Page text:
We watch the mass marches against Israel with astonishment. What may well be the most horrific massacre of our time has resulted in the unprecedented popularity of the Palestinian cause.
    But with the Hamas massacre, we agree that those who did that to the Jewish people must not be allowed to claim victory.
    To leave a genocidal regime on our border would be a betrayal of the founding ethos of Israel as a safe refuge for the Jewish people.
    We know that the longer the fighting in Gaza lasts, even our friends will begin to pressure us to relent. We must resist that pressure and not fear the consequences.
    The writer is a senior fellow at the Shalom Hartman Institute.

Hamas Shattered a Fantasy - Naaman Hirschfeld (Israel Hayom)
    Should the concern that combating Hamas would lead to mass casualties among civilians stop Israel from fighting the organization? Until Oct. 7, my answer would have been a resolute "Yes." Today, my answer is a no less resolute "No."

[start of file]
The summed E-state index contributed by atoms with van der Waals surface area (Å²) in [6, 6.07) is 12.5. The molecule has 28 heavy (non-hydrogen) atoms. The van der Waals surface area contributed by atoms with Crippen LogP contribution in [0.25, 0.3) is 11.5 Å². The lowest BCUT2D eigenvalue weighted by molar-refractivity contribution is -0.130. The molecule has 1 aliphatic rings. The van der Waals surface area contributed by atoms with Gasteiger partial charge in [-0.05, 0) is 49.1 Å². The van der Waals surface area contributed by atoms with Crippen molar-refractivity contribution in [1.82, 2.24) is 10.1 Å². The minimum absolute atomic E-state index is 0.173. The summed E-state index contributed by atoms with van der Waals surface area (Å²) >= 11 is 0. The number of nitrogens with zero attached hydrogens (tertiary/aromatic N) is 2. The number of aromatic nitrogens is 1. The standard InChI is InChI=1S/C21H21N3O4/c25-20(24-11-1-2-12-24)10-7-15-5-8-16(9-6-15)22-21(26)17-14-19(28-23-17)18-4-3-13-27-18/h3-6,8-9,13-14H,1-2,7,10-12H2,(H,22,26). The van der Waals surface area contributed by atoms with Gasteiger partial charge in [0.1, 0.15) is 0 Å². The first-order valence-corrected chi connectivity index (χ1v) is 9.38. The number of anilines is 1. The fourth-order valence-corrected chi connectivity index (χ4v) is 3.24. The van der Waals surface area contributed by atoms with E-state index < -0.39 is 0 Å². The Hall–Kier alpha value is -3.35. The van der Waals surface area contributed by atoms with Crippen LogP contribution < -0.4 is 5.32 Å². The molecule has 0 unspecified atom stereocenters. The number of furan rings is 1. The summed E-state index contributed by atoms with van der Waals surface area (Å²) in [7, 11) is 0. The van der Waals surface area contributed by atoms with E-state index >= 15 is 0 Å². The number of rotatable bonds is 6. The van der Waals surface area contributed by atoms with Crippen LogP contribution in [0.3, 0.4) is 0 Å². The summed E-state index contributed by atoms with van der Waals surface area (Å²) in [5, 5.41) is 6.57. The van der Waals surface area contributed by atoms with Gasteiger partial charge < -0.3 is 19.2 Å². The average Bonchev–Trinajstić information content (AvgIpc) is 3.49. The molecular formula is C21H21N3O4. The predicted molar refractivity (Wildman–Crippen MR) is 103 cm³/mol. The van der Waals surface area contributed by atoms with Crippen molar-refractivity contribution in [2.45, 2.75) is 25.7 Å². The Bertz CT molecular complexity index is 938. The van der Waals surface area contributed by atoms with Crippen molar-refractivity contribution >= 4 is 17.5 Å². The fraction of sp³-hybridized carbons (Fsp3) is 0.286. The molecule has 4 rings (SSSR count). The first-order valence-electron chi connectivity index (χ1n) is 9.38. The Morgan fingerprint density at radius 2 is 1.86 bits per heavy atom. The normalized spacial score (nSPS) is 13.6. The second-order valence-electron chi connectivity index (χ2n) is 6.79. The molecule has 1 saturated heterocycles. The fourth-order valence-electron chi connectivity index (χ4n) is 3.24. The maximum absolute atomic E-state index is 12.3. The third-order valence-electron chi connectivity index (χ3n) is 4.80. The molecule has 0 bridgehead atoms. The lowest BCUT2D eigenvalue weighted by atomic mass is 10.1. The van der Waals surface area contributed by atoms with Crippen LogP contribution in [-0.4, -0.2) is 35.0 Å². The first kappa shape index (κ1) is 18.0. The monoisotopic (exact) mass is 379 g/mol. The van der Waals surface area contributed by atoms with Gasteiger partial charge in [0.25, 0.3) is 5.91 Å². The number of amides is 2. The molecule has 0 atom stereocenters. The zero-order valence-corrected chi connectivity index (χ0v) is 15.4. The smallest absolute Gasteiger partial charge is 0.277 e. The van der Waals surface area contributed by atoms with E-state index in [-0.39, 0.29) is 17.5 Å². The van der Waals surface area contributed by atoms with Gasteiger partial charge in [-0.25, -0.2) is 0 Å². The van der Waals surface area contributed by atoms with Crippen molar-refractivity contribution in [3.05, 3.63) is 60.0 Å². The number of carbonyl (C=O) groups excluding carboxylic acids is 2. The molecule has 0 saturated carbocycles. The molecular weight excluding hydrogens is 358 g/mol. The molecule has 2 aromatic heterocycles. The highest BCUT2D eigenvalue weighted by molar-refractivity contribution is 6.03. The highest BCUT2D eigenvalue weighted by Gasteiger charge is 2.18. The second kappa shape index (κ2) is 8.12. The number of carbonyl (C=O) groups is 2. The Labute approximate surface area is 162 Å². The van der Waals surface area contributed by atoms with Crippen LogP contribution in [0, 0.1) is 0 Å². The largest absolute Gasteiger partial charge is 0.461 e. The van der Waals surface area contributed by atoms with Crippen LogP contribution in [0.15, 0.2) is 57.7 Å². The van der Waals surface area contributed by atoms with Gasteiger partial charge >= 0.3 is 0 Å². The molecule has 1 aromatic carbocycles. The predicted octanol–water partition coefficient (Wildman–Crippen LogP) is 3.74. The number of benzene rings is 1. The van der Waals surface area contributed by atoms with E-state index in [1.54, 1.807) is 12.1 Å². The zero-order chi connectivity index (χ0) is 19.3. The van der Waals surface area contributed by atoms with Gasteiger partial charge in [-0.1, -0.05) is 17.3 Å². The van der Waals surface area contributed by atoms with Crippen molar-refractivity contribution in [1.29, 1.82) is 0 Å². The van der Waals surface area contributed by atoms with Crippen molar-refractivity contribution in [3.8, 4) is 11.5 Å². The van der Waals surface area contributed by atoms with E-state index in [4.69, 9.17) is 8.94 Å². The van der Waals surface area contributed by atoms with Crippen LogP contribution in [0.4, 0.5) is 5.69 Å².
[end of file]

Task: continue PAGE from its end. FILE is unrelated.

Hamas shattered the fantasy I and many others had. We insisted on seeing Hamas as a Palestinian political movement with which Israel could reach understandings and agreements.
    When 3,000 terrorists emerged from Gaza and slaughtered the surrounding civilian population, the death of the civilian population was not "collateral damage." It was the clear objective of this operation.
    Hamas has positioned itself as an existential enemy of Israel. Its regime in Gaza cannot be allowed to continue to exist.
    Israel has no choice but to fight this war until it utterly defeats Hamas in Gaza.

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News Resources - North America, Europe, and Asia:
  • U.S.: We Would Love to See Hamas Stop Using Civilians as Human Shields